February marks National African American History Month in the United States. In observance of African American History Month, we're highlighting African-American individuals who dedicated their lives to public service and broke barriers to accomplish U.S. diplomatic history.
Ebenezer Don Carlos Bassett: First African-American Diplomat
President Ulysses S. Grant appointed Ebenezer Bassett as the U.S. Minister to Haiti and the Dominican Republic in 1869. He was the first African American to serve as a U.S. diplomat anywhere in the world.
Clifton R. Wharton: First African-American Foreign Service Officer
In 1925, Clifton R. Wharton became the first African American to enter the Foreign Service after the passage of the 1924 Rogers Act, which consolidated the Department’s Consular and Diplomatic Services. He would be the only African American admitted to the Foreign Service for the next 20 years.
Edward R. Dudley: First African American to hold the rank of Ambassador
In 1948, President Truman appointed Edward R. Dudley to the position of United States Envoy Extraordinary and Minister Plenipotentiary to Liberia. In accepting this position he became, the first United States Ambassador to Liberia and the first African-American ambassador. Dudley's chief objectives were to implement President Truman's Four Point Plan, which outlined foreign aid to Africa. The plan also sought to provide technical assistance, as well as agricultural and industrial equipment and skills training.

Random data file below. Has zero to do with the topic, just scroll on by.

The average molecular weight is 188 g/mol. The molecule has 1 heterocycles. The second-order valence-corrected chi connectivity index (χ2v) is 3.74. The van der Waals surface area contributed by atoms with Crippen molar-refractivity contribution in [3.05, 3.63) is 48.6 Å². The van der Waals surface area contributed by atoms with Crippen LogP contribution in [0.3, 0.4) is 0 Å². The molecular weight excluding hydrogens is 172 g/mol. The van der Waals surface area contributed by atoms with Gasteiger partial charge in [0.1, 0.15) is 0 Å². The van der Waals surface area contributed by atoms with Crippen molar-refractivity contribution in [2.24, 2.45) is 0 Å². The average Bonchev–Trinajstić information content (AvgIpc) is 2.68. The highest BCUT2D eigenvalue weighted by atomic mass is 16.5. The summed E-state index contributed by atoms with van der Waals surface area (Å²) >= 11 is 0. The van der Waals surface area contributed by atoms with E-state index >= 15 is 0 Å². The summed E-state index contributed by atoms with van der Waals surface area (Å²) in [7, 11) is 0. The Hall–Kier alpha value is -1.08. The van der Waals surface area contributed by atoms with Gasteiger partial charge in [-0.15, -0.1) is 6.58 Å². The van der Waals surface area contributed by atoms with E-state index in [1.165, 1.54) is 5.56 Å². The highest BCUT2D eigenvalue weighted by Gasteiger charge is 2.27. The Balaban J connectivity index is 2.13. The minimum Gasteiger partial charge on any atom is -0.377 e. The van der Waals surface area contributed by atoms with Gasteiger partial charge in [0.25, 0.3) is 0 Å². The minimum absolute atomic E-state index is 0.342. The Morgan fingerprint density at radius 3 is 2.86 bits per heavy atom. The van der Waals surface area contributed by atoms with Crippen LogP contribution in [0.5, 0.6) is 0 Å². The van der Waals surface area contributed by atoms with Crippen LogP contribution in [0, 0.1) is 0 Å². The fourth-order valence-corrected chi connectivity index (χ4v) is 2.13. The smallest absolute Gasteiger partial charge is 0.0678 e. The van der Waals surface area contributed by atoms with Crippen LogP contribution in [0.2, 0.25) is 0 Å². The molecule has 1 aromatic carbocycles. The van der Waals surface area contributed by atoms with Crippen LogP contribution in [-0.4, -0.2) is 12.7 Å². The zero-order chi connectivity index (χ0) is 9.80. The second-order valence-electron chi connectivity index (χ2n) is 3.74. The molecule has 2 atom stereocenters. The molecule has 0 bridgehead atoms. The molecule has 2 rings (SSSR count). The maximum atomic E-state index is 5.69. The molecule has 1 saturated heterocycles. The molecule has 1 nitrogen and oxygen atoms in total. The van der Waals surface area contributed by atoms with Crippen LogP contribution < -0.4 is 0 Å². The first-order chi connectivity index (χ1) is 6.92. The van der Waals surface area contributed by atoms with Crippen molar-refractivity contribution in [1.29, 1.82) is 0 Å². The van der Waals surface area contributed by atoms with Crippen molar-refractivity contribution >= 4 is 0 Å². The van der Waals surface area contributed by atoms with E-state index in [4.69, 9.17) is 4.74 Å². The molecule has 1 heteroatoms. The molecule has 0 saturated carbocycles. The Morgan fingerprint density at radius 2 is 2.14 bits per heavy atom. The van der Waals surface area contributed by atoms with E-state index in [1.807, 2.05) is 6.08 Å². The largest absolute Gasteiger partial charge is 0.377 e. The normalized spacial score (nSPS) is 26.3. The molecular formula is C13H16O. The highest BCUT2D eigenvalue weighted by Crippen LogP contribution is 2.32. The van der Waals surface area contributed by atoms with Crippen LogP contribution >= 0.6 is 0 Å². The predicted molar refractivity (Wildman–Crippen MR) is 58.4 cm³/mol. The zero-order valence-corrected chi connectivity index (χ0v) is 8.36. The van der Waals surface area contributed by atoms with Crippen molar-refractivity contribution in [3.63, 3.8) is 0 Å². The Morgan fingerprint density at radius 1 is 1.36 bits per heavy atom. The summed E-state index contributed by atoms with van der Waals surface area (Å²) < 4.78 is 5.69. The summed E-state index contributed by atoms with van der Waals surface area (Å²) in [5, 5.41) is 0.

Ralph Bunche: First African-American Nobel Peace Prize Recipient
“The well-being and the hopes of the peoples of the world can never be served until peace -- as well as freedom, honor and self-respect -- is secure.”
Beginning in the 1940s, Ralph Bunche embarked on a career that made him one of the most prominent diplomats in U.S. history. He was a leading advocate of granting independence to colonial regimes around the world. In 1944, he joined the Department of State as an advisor on the future of colonial territories. He also advised the U.S. delegation that helped to draft the charter of the United Nations. Bunche joined the United Nations in 1946. He played an important role in the creation and adoption of the Universal Declaration of Human Rights. He was awarded the Nobel Peace Prize in 1950 for his mediation efforts in the Middle East. He became Under Secretary General of the United Nations in 1968.
Edith S. Sampson: First African-American delegate to the United Nations
American diplomat who was appointed by President Harry Truman as an alternate U.S. delegate to the United Nations in August 1950, making her the first African American to officially represent the United States at the United Nations.
Patricia Roberts Harris: First African-American woman to serve as an Ambassador
“If my life has any meaning at all, it is that those who start out as outcasts can wind up as being part of the system.”